Something’s in the Water: looking back on BP’s environmental hit-and-run
By Evelyn Langford-Smith
Not only can a picture say a thousand words, but this one probably smells pretty strong too.
As journalist Andrew Ward stated in 2018, BP’s initial handling of Deepwater Horizon was a case study in how not to manage a corporate crisis. Being the 8th largest corporation by revenue (2020) , it would’ve been difficult for BP to have ever swept what is considered to be the largest marine oil spill in the petroleum industry’s history under the rug. Furthermore, their lack of claiming responsibility and swerving of humongous financial retribution seems to confirm both the coldness and the privilege of a corporation when they make a mistake .
It has been argued that modern corporations have been made in the image of a psychopath (Joel Bakan, 2004). BP’s behaviour exhibited in the 2010 disaster begs the question: do they align with the idea that corporations are inherently psychopathic?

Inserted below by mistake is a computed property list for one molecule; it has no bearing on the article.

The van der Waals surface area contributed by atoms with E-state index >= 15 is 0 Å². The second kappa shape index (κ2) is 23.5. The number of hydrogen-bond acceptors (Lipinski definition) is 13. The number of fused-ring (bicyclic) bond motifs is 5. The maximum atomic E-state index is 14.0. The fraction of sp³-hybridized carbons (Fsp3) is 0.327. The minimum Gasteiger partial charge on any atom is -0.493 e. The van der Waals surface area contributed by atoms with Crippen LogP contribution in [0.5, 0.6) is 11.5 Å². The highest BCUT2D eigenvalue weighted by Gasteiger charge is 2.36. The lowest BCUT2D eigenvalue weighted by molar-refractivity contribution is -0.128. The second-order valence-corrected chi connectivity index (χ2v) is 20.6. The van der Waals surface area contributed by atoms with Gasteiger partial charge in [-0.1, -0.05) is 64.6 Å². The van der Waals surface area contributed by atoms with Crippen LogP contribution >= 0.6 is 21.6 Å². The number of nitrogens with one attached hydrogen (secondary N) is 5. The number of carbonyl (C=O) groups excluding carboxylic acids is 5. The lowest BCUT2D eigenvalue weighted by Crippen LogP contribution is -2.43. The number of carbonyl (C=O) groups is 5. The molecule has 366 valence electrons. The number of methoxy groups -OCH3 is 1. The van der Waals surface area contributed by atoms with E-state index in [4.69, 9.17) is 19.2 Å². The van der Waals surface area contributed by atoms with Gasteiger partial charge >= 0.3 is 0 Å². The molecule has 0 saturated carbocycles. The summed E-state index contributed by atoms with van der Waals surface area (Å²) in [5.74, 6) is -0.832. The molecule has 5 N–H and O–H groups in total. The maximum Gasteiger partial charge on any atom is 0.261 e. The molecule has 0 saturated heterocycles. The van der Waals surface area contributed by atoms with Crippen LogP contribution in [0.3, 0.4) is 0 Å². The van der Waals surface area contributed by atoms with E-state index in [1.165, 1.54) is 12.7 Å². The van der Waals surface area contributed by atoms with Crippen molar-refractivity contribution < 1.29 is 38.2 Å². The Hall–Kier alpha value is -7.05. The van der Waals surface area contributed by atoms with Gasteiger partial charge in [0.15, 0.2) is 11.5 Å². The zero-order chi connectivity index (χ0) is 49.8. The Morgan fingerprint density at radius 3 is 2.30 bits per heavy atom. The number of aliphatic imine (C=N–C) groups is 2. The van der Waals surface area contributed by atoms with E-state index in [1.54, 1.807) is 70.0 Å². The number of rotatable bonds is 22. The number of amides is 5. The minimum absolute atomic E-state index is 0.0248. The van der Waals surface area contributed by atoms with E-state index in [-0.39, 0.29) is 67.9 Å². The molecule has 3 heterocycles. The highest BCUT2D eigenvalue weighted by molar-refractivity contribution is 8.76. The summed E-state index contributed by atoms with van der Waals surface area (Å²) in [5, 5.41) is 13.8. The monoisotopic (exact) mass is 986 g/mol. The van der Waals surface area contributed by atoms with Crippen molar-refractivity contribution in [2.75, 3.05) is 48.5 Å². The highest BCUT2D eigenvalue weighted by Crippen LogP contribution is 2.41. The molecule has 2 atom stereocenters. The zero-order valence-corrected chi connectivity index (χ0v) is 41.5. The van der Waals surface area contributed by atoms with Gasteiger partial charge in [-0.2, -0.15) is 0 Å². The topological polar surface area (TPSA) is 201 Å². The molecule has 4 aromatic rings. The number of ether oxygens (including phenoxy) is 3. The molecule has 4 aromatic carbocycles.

The effects on the environment continue to be felt- the impact on marine life in the Gulf was and is immense. Ian R. Macdonald described it as an “ecological echo chamber”, adding that “we’ll be feeling the echoes of this , ecologically, for the rest of (his) life” (2010). More dead baby dolphins washed up on the shore the following mating year than usual. An entire coral community died. Shrimp without eye sockets were found by commercial fishermen years later. This spill had clear detrimental consequences for an entire ecosystem.
BP’s $4 billion fine and $28 billion clean-up mission may have taught them some sort of lesson. Yet, the corporation as a dominant institution continues to be seen as a cold front, whose revenue not only blinds the legal justice system but whose exterior resembles that of a human being devoid of care for others- and an inability to care about it.